2. What are the analytical steps that must be taken to objectively evaluate these IRP Scenarios to arrive at a holistic plan to meet CUC’s long-term resource needs?

In investigating these questions, Leidos, the contractor hired to develop the IRP, undertook a lengthy process to interview stakeholders, and host workshops and working group sessions and meetings. These efforts culminated in a strategy to develop the IRP scenarios, issuance of energy supply requests for proposals, develop an understanding of the CUC system, development of engineering estimates to supplement the IRP assumptions and the evaluation of a series of potential residential and commercial demand-side management programs.

In the development of the IRP, Leidos supported the development and issuance of Energy Supply Requests for Proposals, which received bids on the range of energy options. The qualified Energy Supply Bids that were submitted in response to this RFP are listed in Table 3-3 of the IRP.

Recommended Actions

The IRP discusses the considerations, actions, and assumptions in detail throughout the report, however in brief, the following are the recommended actions provided by the plan that merits consideration and action.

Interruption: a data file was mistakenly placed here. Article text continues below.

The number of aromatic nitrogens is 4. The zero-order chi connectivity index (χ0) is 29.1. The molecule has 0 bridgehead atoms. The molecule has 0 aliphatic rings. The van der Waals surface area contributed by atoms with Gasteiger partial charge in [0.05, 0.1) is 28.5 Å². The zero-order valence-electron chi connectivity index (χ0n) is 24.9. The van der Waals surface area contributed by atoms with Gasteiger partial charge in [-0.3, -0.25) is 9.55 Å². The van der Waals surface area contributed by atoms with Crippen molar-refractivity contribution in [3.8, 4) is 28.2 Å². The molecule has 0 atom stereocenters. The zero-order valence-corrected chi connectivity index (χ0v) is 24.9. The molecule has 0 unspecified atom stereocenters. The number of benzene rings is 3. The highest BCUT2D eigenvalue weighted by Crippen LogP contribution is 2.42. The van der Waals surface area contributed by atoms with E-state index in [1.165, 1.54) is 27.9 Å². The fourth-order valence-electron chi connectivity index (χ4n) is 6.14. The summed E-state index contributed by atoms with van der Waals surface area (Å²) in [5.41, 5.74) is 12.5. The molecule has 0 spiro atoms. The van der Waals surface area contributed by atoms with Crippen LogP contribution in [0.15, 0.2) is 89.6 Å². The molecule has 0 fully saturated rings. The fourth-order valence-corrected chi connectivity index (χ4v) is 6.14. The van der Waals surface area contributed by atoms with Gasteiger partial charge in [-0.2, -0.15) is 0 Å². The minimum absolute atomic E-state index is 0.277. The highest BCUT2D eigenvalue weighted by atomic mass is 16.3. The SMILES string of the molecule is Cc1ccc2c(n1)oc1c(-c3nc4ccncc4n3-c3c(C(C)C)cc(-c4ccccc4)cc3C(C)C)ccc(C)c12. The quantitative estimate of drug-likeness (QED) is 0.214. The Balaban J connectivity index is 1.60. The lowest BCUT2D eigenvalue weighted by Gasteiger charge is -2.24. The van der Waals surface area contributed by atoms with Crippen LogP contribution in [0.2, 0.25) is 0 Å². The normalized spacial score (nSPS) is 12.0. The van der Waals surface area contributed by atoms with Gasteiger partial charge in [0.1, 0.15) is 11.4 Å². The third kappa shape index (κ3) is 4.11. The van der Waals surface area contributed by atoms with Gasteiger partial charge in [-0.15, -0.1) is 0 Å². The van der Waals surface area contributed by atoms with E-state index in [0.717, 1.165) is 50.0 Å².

1. Develop IRP Implementation Plan

CUC should establish an implementation plan for the IRP that include specific milestones. This plan should include:

a) Procurement Decision on the issued Energy Supply RFP bids and responses made during the IRP development process

b) Procurement Implementation to execute the require detailed implementation studies to identify technical considerations necessary to develop new generating and demand-side resources and integrate them onto CUC’s system

c) Procurement Negotiations to negotiate contracts for EPC, PPA or a combination of these arrangements

2. IRP Maintenance

CUC should revisit and make revisions onto the IRP to have it remain a viable plan and account for the dynamic nature of the electric industry.

3. Collect and Warehouse Operations Data